An Australian mum has told how her young son was left traumatised after he was groomed online by a youth football coach from Perthshire.
The 10-year-old thought he was chatting with another schoolboy who shared an interest in skatepark videos.
But he was actually speaking to Nicholas Henderson who, at the time worked as an under 15s-coach with Scone Thistle FC.
Henderson, 29, appeared at Perth Sheriff Court last week and was sentenced to 180 hours of community service. He was also placed on a three-year supervision order, which effectively bans him from using the internet.
His victim’s family, from Adelaide, have broken their silence, revealing Henderson was caught out when Scottish relatives recognised the name of the club for which he coached.
The boy’s mother said she was initially laughed at by police in Australia when she reported the offence.
She told how her son was left in shock, worried Henderson was going to travel to Australia to “get him”.
The mum, who cannot be named to protect the identity of the young victim, said her son began using an Instagram account in 2016 to make and share scooter videos.
“I set up the account so that, even though he had his own device, it was still connected to my phone, so I received all his notifications and direct messages,” she said.
She said: “One evening my phone kept buzzing with notifications.
“My son came in about 10 minutes later and said: ‘Mum, this guy is talking weird’ and ‘It’s a bit creepy.'”
She saw that her boy was chatting to an account with profile name Nick_Football_Coach.
Henderson’s own photo was on the account, but he had told his victim he was a 12-year-old boy and was using his uncle’s phone.
“I asked ‘Nick’ if he could send a pic of himself so I could see who I was talking to,” she said. “He replied: Yes, wait, I’ll send one now.
“By this time, he must have realised he wasn’t going to get anything out of my son, and before my eyes all the messages started disappearing.
“He deleted every message that had been sent, so now it looked like my son had been talking to himself.”
The mother found Henderson on Facebook and sent him a message. “I was pretty angry, so I did swear and call him a few names,” she said.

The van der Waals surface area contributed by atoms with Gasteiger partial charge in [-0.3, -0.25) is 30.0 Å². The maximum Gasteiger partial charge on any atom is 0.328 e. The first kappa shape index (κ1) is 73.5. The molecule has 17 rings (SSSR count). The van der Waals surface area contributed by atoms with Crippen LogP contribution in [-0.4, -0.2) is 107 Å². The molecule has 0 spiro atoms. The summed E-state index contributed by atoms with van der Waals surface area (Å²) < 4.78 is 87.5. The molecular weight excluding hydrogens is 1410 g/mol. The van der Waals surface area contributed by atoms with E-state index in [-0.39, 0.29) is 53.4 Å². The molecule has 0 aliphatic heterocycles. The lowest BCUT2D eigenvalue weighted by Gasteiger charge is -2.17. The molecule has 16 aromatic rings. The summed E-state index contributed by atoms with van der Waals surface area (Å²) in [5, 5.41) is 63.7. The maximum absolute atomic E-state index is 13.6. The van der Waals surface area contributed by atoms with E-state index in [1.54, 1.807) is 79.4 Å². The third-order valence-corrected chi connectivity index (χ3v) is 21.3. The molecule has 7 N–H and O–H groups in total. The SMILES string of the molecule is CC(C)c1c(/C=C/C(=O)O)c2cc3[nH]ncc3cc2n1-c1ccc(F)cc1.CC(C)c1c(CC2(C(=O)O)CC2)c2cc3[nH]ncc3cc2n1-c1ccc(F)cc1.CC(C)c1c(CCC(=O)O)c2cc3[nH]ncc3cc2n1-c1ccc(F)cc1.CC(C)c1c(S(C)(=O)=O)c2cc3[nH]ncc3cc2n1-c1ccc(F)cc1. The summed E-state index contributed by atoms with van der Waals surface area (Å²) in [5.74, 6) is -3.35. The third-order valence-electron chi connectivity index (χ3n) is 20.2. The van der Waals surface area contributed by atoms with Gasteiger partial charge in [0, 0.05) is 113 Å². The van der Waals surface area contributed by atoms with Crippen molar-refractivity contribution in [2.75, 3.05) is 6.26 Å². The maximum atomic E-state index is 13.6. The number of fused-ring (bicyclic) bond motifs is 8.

“Because we live in Australia, I thought this man lived here in Perth.
“Our relatives who live in Perth, Scotland, said they recognised the football team.”
The mum took screen grabs of the conversation to her local police station.
“The constable behind the counter laughed at me, and said he didn’t know what I wanted them to do and wished me good luck. They didn’t want to know about it.”
She then forwarded the messages to her cousin in Scotland, who contacted her local police office.
“In a matter of hours, they went round to her flat,” she said.
“My son had to go into the city and make statements about what happened and how he felt.
“When this first happened, my son said he would see Henderson’s Instagram picture every time he closed his eyes. He had trouble getting to sleep at night.
“We would go to the shops and he would freak out, because he thought he had just seen him.
“He was worried that because we had gone to the police that he was going to be in trouble, that this man was going to come to Australia and get him, or tell him off.
“This went on for a while, but with support and reassurances he did get better.
“It impacted my son greatly. He was smart about stranger danger, but this has just made him a little paranoid.
“He no longer rides at his local skate parks anymore and he’s hesitant about being around males.”
She said she was very proud of how her son had handled the matter.
Henderson was sentenced on Monday, by coincidence his victim’s 12th birthday.
The mother said she was disappointed by Sheriff William Wood’s remark to Henderson: “You are a relatively young man who has found himself in a bit of a mess”.
She said: “I almost feel as if he sympathised with him and his actions.”
She said it was “really insulting” that Henderson’s agent had raised concerns in court, that restrictions could stop his client from eating at McDonald’s.